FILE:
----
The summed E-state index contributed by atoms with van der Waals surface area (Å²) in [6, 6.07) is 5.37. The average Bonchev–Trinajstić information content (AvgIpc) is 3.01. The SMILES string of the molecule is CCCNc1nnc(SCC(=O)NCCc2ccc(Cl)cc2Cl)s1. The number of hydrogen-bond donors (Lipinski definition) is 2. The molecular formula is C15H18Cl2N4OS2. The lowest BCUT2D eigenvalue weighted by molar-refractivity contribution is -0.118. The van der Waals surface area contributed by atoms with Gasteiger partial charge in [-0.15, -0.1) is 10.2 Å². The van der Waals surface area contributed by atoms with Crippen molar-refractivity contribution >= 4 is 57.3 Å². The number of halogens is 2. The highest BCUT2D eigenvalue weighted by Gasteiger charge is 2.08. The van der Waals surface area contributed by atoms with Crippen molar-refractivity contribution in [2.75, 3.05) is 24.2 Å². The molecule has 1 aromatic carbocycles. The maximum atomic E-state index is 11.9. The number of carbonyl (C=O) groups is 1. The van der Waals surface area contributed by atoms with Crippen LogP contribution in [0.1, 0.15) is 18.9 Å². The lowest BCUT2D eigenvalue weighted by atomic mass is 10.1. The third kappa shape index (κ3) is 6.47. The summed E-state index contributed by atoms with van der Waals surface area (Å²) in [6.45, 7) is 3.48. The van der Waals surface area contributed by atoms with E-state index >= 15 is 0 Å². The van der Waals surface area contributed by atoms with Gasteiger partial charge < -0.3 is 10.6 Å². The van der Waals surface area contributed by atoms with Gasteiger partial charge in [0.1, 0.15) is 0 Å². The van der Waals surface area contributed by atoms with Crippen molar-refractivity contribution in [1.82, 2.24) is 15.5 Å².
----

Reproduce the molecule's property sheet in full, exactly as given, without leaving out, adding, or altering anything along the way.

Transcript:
The summed E-state index contributed by atoms with van der Waals surface area (Å²) in [6, 6.07) is 5.37. The average Bonchev–Trinajstić information content (AvgIpc) is 3.01. The SMILES string of the molecule is CCCNc1nnc(SCC(=O)NCCc2ccc(Cl)cc2Cl)s1. The number of hydrogen-bond donors (Lipinski definition) is 2. The molecular formula is C15H18Cl2N4OS2. The lowest BCUT2D eigenvalue weighted by molar-refractivity contribution is -0.118. The van der Waals surface area contributed by atoms with Gasteiger partial charge in [-0.15, -0.1) is 10.2 Å². The van der Waals surface area contributed by atoms with Crippen molar-refractivity contribution >= 4 is 57.3 Å². The number of halogens is 2. The highest BCUT2D eigenvalue weighted by Gasteiger charge is 2.08. The van der Waals surface area contributed by atoms with Crippen molar-refractivity contribution in [2.75, 3.05) is 24.2 Å². The molecule has 1 aromatic carbocycles. The maximum atomic E-state index is 11.9. The number of carbonyl (C=O) groups is 1. The van der Waals surface area contributed by atoms with Crippen LogP contribution in [0.1, 0.15) is 18.9 Å². The lowest BCUT2D eigenvalue weighted by atomic mass is 10.1. The third kappa shape index (κ3) is 6.47. The summed E-state index contributed by atoms with van der Waals surface area (Å²) in [6.45, 7) is 3.48. The van der Waals surface area contributed by atoms with E-state index >= 15 is 0 Å². The van der Waals surface area contributed by atoms with Gasteiger partial charge < -0.3 is 10.6 Å². The van der Waals surface area contributed by atoms with Gasteiger partial charge in [0.1, 0.15) is 0 Å². The van der Waals surface area contributed by atoms with Crippen molar-refractivity contribution in [1.82, 2.24) is 15.5 Å².